But the biggest wave of draconian new regulations involve "special events.” Events as innocuous as a neighborhood block party now will fall under the scrutiny of the city requiring new permits and fees. More troubling are the establishment of so-called "clean zones” that require new licenses to sell merchandise, food, souvenirs, et cetera, whether you are on city property or your own private property, during certain events.
Revenue grab, or some "protection” for Rivera’s campaign contributors?  Doesn’t matter.  Out!

Indianapolis Star:
The state is letting the NFL use the government center's two parking garages and one surface lot when Indianapolis hosts the Super Bowl on Feb. 5.  Fans who park in them will be paying an undetermined fee, with the money going to the NFL.

Connie Smith, spokeswoman for the state Department of Administration, said it's the first time the state has not kept the fees collected when the public uses the state garages for special events...
...because the National Football League needs the money SO much more than our cash-strapped state.  Right.

And then there’s always Mitch Daniels’ appointee Supreme Court Justice Steven David.  You remember him, the guy who repealed the Fourth Amendment in Indiana?

Three reasons that remind me why I call myself a conservative, not a Republican.  One scratched ballot, coming up.


Previously:

Credits:  Hodapp via Nathan, Star via Advance Indiana.

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Meta

Next Indy Blog•Meet: Sunday, August 28

You Have Been WARNED  Dept

(Arrangements by Tam, art by Roberta.)
Better arrive early, looks like there’ll be a large attendance!

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In Passing

The Department *LEAPS* into action!


Advance Indiana:

A separate story by WRTV indicates that the Department of Labor will investigate why the employer of stagehand Nathan Byrd, who was one of the five victims of Saturday's night's tragedy, failed to report his occupation-related death within 8 hours as required by state law.
Somebody dies, and we get bureaucrats bitching about paperwork. I see another agency ripe for defunding.

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Tuesday, 16 August 2011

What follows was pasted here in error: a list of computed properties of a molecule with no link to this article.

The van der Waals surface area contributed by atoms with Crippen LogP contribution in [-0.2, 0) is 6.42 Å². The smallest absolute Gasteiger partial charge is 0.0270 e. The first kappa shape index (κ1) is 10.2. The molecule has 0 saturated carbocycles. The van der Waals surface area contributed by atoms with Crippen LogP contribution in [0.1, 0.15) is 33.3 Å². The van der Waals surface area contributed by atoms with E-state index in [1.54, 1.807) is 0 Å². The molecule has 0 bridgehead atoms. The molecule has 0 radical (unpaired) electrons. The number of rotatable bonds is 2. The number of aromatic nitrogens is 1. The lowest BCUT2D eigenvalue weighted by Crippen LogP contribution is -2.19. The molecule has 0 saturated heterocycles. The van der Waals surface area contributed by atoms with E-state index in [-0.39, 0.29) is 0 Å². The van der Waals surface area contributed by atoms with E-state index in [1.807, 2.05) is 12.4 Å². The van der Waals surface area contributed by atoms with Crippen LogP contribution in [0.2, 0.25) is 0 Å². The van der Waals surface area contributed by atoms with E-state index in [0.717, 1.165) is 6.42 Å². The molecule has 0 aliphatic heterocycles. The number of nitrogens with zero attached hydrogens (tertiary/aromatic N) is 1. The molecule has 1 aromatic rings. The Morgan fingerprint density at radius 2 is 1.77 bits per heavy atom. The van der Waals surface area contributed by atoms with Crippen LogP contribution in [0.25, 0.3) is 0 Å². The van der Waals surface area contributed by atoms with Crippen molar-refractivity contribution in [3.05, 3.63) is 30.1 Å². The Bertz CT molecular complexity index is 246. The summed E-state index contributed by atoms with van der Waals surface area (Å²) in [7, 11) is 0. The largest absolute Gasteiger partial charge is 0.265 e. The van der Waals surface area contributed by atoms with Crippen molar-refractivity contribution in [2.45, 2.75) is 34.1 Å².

Clipfile

Clipfile - August 16, 2011

"The threat of... violence is used by bureaucrats and various representatives of the looter/moocher classes to extract payments, of course.  But it doesn’t matter.  Something that can’t go on forever, won’t, and current expenditures can’t go on forever, so they won’t.  If that leads to violence, then there will be violence.  But I don’t believe that violence in a broke country with limited financial options and limited political patience will receive the same payoff as violence in a rich country with lots of options and extensive patience.” - Glenn Reynolds

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The Press

First rule of TV news: NEVER forget the logo!

Crass commercialism Dept

Even if it covers up the action:
Screenshot, WRTV coverage of Fairgrounds stage collapse, June 14, 2011 12:09 am
or the subject:
Screenshot, WRTV coverage of Fairgrounds stage collapse, June 13, 2011: 11:49 pm
or the heroes:
Screenshot, WISH coverage of Fairgrounds stage collapse, June 14, 2011: 12:40 am
and especially when it comes up to the interviewee’s chin:
Screenshot, WXIN coverage of Fairgrounds stage collapse, June 13, 2011: 11:32 am

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In Passing

Ill Wind


Don’t have a lot to say coverage-wise about Saturday night’s wind-induced stage rigging collapse at the Indiana State Fair.  I was home watching the radar as the storm moved through, and wound up following the coverage (of which more anon) until the 1:30am press conference.  Gary Welsh has three videos up (and a follow up post), and Roberta has some thoughts here.  Would note (as Roberta does) that the collapse involved only the stage’s roof and rigging (the stage itself is a concrete podium), not that it makes any difference to those killed and injured.  Would also note with gratitude (and a bit of amazement) the hundreds of audience members who rushed forward to help rescue those trapped beneath the wreckage.

Meanwhile, brace yourselves for endless post-mortems (and litigation), along with the usual number of uninformed comments.  The classic so far: "Structures don't come crashing down in storms, absent negligence.” O RLY?  I wonder what folks in Joplin, Missouri (or, more relevantly, Ottawa) would say about that.

Since there’s no chance that I’ll be asked to do an engineering evaluation of what happened, I’m free to engage in my own uninformed speculation:  From my viewing of the videos, I would say the 60-mph wind gust was trapped under the stage’s roof, which lifted the entire structure.  The lifting appears to have caused the vertical trusses on the audience-left side to separate, and once that happened, the whole thing could only go over.

Elsewhere:

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Thursday, 11 August 2011

In Passing

Send some good kitty thoughts, please...



(Thanks, Tam)